The Lifting & Firming Properties of Hexapeptide

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Don’t let the term hexapeptide intimidate you. Technically, a hexapeptide is a just peptide containing six, or hexa (Latin), amino acid groups.1 Other examples are pentapeptides (five), tetrapeptides (four) and tripeptides (three). The small size of hexapeptides has been touted by many sources to enable the penetration of the molecules into skin; the reported depth to which they penetrate varies among the sources.

Unraveling hexapeptides, these are composed of individual peptides having short chains (usually two to 50) of amino acids.2 As previously reported,3 peptides are native to practically all life forms and serve important biological functions, especially metabolism. They are also artificially synthesized in a multitude of configurations. Types of peptides include: plant, bacterial/antibiotic, fungal, invertebrate, amphibian and skin, venom, vaccine, immune/inflammatory, endocrine, opiate and blood-brain, among others.3

Delving deeper (stick with us, here), there are 20 naturally occurring amino acids that can be rearranged to create a vast array of peptides.4, 5 Amino acids can be dissected further, but suffice it to say, they are the building blocks of all proteins, including keratins, collagen and elastin – the most abundant fibrous proteins in skin.6 It’s no wonder why peptides have found utility in skin care.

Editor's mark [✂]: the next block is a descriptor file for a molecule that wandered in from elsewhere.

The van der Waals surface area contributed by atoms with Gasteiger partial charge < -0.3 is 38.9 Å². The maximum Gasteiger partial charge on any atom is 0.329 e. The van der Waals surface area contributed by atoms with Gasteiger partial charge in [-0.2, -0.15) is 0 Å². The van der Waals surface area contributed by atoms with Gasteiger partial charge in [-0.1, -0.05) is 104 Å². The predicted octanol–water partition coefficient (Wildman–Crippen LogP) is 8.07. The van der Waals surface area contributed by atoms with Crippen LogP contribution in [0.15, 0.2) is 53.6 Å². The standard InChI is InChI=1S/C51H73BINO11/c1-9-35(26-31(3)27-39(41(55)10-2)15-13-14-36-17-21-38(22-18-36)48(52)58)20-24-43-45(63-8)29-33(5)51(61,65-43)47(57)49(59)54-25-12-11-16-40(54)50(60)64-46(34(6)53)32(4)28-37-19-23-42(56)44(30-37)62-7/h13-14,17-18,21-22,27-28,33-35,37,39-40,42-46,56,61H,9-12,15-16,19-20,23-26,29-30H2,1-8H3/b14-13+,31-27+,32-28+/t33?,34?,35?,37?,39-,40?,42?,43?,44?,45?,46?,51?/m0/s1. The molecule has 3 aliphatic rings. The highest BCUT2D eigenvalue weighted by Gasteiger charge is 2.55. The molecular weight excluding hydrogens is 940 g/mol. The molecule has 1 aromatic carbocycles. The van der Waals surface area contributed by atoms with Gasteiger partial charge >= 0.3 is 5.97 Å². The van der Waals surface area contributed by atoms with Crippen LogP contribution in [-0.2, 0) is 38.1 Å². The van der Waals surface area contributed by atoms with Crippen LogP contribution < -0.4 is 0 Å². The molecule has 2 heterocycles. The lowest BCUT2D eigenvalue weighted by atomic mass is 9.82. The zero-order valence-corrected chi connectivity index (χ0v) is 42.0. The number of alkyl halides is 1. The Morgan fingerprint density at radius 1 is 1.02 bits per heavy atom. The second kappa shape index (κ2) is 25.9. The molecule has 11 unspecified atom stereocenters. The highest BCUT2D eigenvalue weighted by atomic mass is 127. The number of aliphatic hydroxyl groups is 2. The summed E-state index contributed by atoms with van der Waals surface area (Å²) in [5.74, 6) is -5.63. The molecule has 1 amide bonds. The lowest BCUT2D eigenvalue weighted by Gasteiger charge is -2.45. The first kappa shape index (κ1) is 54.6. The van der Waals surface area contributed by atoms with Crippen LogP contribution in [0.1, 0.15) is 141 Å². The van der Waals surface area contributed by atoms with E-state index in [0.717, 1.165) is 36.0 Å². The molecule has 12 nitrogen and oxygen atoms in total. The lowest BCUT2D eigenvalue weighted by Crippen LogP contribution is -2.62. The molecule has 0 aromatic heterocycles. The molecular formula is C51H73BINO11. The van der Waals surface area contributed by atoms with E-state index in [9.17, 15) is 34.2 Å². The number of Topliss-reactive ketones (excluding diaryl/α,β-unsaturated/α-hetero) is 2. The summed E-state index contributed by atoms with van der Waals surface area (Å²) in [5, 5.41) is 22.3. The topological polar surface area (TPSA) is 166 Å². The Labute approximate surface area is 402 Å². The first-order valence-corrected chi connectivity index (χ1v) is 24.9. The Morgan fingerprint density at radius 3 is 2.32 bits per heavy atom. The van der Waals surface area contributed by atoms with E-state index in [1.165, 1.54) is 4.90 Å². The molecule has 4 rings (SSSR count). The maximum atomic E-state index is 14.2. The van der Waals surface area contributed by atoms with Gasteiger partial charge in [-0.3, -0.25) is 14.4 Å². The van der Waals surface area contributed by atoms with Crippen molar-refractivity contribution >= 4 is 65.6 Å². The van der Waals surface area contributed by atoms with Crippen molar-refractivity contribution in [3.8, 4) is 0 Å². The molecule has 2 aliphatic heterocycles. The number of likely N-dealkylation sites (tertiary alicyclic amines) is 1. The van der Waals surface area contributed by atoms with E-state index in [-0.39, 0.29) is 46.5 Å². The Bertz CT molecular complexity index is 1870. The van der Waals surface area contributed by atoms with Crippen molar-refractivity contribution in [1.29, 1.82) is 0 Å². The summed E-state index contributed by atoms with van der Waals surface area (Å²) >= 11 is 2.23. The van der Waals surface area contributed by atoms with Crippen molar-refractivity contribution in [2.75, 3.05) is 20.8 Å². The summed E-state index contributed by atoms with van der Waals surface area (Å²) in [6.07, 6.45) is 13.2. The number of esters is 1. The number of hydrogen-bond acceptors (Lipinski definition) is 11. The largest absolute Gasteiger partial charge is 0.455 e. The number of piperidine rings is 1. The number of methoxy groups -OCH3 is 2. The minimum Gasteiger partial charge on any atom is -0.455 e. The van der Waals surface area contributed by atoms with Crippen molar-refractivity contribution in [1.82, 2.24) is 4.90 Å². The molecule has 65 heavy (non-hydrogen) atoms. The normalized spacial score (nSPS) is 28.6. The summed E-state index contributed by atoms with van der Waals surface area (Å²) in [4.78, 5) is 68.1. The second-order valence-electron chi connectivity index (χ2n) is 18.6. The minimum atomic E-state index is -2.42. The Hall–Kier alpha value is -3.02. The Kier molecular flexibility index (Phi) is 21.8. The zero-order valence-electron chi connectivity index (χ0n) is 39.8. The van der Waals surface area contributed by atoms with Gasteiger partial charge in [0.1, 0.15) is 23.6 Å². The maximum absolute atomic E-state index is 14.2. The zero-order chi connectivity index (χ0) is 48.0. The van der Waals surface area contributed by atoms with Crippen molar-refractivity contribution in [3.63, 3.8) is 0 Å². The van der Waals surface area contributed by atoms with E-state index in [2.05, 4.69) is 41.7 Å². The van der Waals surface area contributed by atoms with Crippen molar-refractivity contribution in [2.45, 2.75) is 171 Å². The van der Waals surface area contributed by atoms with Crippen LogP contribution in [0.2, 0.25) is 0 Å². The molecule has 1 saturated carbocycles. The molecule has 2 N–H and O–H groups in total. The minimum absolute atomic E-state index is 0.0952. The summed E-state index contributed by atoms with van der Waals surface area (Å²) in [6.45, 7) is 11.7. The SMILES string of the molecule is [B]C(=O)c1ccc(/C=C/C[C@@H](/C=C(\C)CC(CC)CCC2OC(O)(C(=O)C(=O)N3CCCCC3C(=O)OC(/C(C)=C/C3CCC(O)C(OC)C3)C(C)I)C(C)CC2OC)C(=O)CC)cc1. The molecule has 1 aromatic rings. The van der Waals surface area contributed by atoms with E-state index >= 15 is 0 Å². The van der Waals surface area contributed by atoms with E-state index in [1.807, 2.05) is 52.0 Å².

Related: Breaking Down Ingredients and Protocols in Anti-Aging

History in Skin Care

The identification of peptides in general is attributed to the work of Emil Fischer between 1899-1908. Fischer worked with proteins to separate and identify their individual amino acids. He established a type of bond to connect them together in chains, namely the peptide bond, which led to dipeptides, tripeptides, etc. He was awarded the Nobel Prize in Chemistry in 1902.7

Specific to skin care, a review published in Frontiers in Chemistry reports peptides entered the cosmeceutical field in 1973 when it was proposed that the synthetic peptide GHK could act as a signal peptide to enhance collagen production and act as a carrier peptide when combined with copper.8

A study in Pharmaceuticals notes that peptides have been used in the cosmetics industry since the late 1980s, but grew in popularity around 2000-2010.9 One product manufacturer states the first time most beauty consumers heard about peptides was in 2006 in an Olay brand TV ad featuring celebrity beauty editor, Nadine Baggott. She reportedly told viewers, “Right now, I think the hottest anti-aging ingredients around are pentapeptides.”10

Continue reading about the skin benefits of hexapeptide in our August Digital Magazine...

Rachel Grabenhofer is the managing scientific editor of Cosmetics & Toiletries, Skin Inc.’s sister brand for cosmetic chemists. She’s a member of the Skin Microbiome Council and Society of Cosmetic Chemists, and for several years, led judging panels to honor the best ingredients in cosmetics.

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